We did it! Well, technically speaking, we didn’t, Angus MacRaild did. But we commissioned the tasting notes and paid for the bottle. But the question on most people’s minds would be “why”.
Why We Commissioned The World’s First Tasting Notes on Private Eye
There are three reasons we commissioned these tasting notes. Firstly, Private Eye is a bottle that holds a very personal connection to Mark – it was one of the first bottles he sold as a whisky auctioneer almost 10 years ago.
Secondly, and as any regular readers of our blog will already appreciate, we at Mark Littler LTD are very interested in the ‘taboo’ areas of whisky: collecting and investing. While many writers appear to scorn this new and rapidly growing side of the market, we embrace it. Although some may think that this new demographic is damaging the industry by pushing bottles out of the reach of the average drinker, the reality is that they are only responding to products specifically produced and marketed for them to collect, not drink.
While it’s easy to criticise those who act differently to you, the fact remains there is almost no education or guideane for people who want to buy whisky bottles for investment purposes. How is someone meant to make a well grounded and educated investment if they have no idea about what to buy? To this end we have just released our first in depth report analysing and commenting on the data specifically for Macallan Private Eye. And what better way to celebrate the release of this report than by opening a bottle of it?
Which brings us nicely onto our final point: we like drinking whisky. To have the chance to try Private Eye is a unique opportunity, especially as prices continue to rise for this legendary bottle. It also feels right that there is now an ‘official’ set of tasting notes for Private Eye, something which has been lacking for over 25 years now.
Why Didn’t We Write The Notes
Let’s be frank here. We like drinking whisky, but our area of expertise lies in the valuation and sale of whisky. Angus MacRaild on the other hand is one of the most respected ‘noses’ in the whisky industry and is also a contributor to Whisky Fun – arguably the most respected source of whisky tasting notes on the planet.
So at this point we hand over to Angus and let him do the talking…
Macallan Private Eye Tasting Notes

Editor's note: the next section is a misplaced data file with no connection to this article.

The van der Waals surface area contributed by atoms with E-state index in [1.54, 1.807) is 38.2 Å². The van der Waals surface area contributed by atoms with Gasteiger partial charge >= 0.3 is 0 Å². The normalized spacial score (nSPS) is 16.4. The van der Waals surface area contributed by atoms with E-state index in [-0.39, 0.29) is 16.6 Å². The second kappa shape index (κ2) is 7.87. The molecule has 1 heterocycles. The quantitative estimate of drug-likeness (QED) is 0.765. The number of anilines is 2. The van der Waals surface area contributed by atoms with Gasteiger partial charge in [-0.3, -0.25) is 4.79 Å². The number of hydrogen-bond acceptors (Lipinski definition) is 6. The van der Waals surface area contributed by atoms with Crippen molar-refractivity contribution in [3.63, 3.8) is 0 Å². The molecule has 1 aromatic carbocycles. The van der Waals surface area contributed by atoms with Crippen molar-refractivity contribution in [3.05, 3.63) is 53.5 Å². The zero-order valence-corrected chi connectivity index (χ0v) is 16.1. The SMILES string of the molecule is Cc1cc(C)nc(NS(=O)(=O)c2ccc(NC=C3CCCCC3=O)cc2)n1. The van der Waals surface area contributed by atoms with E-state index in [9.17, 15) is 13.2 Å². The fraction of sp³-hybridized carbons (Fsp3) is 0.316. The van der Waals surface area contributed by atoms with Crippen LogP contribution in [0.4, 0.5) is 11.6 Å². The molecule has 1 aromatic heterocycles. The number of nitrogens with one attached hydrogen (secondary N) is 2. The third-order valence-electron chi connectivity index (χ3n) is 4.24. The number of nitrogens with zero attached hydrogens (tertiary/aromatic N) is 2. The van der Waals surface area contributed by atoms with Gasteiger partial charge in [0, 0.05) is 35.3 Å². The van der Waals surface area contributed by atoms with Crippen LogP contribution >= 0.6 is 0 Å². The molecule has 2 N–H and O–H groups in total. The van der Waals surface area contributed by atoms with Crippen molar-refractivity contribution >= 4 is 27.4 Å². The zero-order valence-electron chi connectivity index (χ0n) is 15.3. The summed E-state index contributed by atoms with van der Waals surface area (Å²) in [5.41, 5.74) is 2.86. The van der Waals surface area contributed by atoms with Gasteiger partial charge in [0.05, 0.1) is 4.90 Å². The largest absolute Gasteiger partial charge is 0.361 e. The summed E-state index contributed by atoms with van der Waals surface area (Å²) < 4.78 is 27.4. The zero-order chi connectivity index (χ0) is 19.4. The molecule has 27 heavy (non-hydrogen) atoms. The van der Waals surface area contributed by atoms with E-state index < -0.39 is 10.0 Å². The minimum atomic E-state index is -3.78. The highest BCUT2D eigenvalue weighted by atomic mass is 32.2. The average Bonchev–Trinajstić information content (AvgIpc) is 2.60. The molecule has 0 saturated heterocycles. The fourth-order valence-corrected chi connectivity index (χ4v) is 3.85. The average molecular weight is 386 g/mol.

Rather typical ‘old style sherried Macallan’ in profile at first. This funny combination of leaf mulch and cellar earth which makes you think of freshness and mustiness simultaneously. Beyond that there’s various typical aromas of sultanas, fruit loaf, aged cognac, walnut oil and dark chocolate. A very easy and pleasantly ‘decadent’ style which to a contemporary nose probably screams ‘age’, whereas at the time this was probably par for the course to drinkers familiar with Macallan 18yo. Globally I find it very attractive, clean and elegantly sherried.
Drier and more assertive than the nose would suggest. More pointedly on wet leaves, chewing tobacco, dark fruits stewed with spices and parts that would start to nod towards game meats and bouillon stock. Also some hessian, more bitter dark chocolate and slightly ‘Asian’ aspects like dried lime peel and five spice. There’s a level of complexity that holds up rather well here, although it’s lacking in power and hobbled by the bottling ABV to an extent – which makes it feel a tad tea-ish and meandering after a while.
Medium in length, more sultanas, burnt raisins, more impressions of old cognac, booozy fruit cake and bitter chocolate. It just needs more power is all.
Stylistically, for me, this sits somewhere between a mid-1990s official 18yo and some of the early 1980s official vintage bottlings such as the 1963. You feel aspects of both eras coming through, which is very likely due to the composition, which as we all know contains a cask of 1961. There’s many attractive aspects about this whisky: it’s easiness, sense of opulent pleasure and clear influence from terrific sherry casks are all present. What hobbles it is the old fashioned bottling strength which feels undeniably a little feeble at times. Essentially, it’s a bottling from a different era with different ideas, tastes and priorities about whisky. For me what really stands out is the quality of the sherry and the overall feeling of ‘ luscious old style Macallan’, however, that’s a quality that can be found in numerous far superior and far cheaper bottlings. To me, this Private Eye remains an artefact of curiosity, but certainly not essential from a drinker’s perspective.
What Are We To Make Of The Tasting Notes?
Our predicted score for the Private Eye was 86-88 – and it landed bang in the middle. We need to remember that while some bottles of Private Eye sell now for almost £9,000, it was a mass market, £36 a bottle, release. As a result the score is not surprising at all.
What this rather average score also proves to highlight is something we have been saying for a long time: quality has no impact on price. Or, looked another way, there is the value of the liquid (to a drinker etc) and then the value of the bottle as a whole (taking into account scarcity, market performance, history etc) to a collector.
These two approaches to value are both correct, but produce wildly different valuations and is something that we go into more detail about in the video below.
Sell Your Macallan Private Eye
Do you have a bottle of Private Eye that would you like to sell? Head over to this page to see how we can help you get the most for your bottle.